Health – Mumbai-born doc set to revolutionise bypass surgery
MUMBAI: When Dr Ranjit Deshpande gets ready to perform a cardiac bypass surgery in London’s King’s College, there is no role for the saw that has
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traditionally been used to cut open the breast bone in order to expose the heart. The Bandra boy instead uses an endoscopic camera and a huge LCD TV to get a ‘close’ look at the beating heart.
His patients go home within 48 hours without the tell-tale eight-inch scar on their chest.
“They only have a 3- to 5-cm scar on the left side of their chest,” says the former Nair Hospital-trained surgeon, who evolved the ‘coronary bypass surgery via a keyhole’ technique a few months ago.
The technique that could, in the near future, revolutionise the way heart surgeries are performed has so far been used on 14 patients in London. “Each of the patients is doing well,” said the doctor, who was on a fortnight-long visit to his general practitioner father P R Deshpande’s MIG Colony home in Bandra East.
The doctor says he owes his innovation to medical practices in India. “I worked with Dr Nitu Mandke at Hinduja Hospital when beating heart surgery was still new. Before that, I worked at Tata Memorial Hospital where video-assisted thoracic surgery was common,” he says.
It is this experience on the video-assisted surgery (now an LCD TV monitor) that Deshpande now draws to perform his minimally invasive cardiac surgery. It is the workmanship he picked up as Mandke’s team member that helps him in drawing out the internal mammary artery through a 3mm-hole.
There is another India angle that Deshpande is proud of. “When most centres across the world are investing in buying expensive infrastructure used for robotic surgeries, my method is relatively cheaper.” The commonplace video—as against the exotic Da Vinci robotic arm—is suited for Indian budgets, he says.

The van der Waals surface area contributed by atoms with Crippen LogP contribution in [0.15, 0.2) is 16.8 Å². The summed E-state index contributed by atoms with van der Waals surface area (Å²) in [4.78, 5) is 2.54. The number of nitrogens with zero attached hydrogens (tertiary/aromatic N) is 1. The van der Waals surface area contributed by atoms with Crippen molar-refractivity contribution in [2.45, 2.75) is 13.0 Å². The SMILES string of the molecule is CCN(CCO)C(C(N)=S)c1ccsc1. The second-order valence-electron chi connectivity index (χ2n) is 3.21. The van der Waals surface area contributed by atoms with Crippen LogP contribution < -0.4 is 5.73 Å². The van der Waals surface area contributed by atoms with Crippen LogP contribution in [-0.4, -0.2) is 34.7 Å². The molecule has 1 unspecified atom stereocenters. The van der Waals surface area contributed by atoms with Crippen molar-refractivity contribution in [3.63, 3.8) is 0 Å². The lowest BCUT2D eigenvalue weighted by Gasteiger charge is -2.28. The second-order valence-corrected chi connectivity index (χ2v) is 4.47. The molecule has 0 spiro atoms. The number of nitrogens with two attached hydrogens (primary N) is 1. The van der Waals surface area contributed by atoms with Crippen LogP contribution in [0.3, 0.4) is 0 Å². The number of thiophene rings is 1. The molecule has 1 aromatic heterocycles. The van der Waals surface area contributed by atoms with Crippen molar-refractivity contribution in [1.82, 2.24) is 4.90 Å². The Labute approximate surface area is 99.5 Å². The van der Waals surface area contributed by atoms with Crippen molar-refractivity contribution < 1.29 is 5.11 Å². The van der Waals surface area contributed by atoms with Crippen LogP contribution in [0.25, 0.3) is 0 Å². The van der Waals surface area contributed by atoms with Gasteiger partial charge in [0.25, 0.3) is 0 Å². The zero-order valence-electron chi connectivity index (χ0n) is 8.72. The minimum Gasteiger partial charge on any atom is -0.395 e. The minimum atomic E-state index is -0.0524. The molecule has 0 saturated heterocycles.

“In fact, the procedure’s USP is that it doesn’t require costly equipment like a surgical robot (Da Vinci robot). In the UK, the cost of this robot is 1.5 million pounds. But my technique only requires an initial set-up cost of 50,000 pounds,” he adds.
At present, Deshpande uses the technique only for persons with single-vessel or double-vessel problems. “When I get back to London, I plan to use it on a patient with triple-vessel blockages.”
Will his technique find wide acceptance? Deshpande is confident: “The world of medicine and surgery is rapidly changing and so are patients. Many young people hate big scars and can’t afford to stay out of work to recover from heart surgery.”
Dr S Bhattacharya, one of the country’s leading heart surgeons, points out that many new techniques using minimally invasive ways are coming up. “But they are still in their infancy. Maybe, at a later date, they will have matured enough to handle the complex nature of heart problems among Indians, but not now,” he says. “I am not satisfied if I don’t physically touch the mammary artery and tighten it adequately,” he adds.
Deshpande’s technique evolved from his training in a Belgium centre known for its minimally invasive heart surgeries for heart valves. “To keep pace with the rapid advances, I went to the Belgium centre that has performed over 2,000 minimally invasive cardiac surgery procedures for valves,” he says. Back in London, he used the same methodology for performing minimally invasive beating heart surgery. “What other surgeons were doing with robotic arm, we did using endoscope that is available at every hospital these days,” he says.
Traditionally, coronary artery bypass surgery involves bypassing blocked arteries, which supply blood to the heart with a new blood vessel (graft) which is attached beyond the blockage in the coronary artery. Also, surgeons have had to make large incisions over the breast bone to access the heart and the blocked vessel.
Using the King’s method, the surgeon inserts a special surgical camera (endoscope) through a 3-mm incision so that he can see pictures of the heart. “I pass three probes through the second, fourth and sixth space between the ribs on the left. Using the camera and the probes, I dissect the internal mammary artery and bring it down to the artery that needs the bypass,” he says. Then the lowermost incision is widened to 3 to 5 cm to use the new surgery wonder tool—called a harmonic scalpel—to clear the blockage before joining the newly dissected internal mammary artery with the problem artery.
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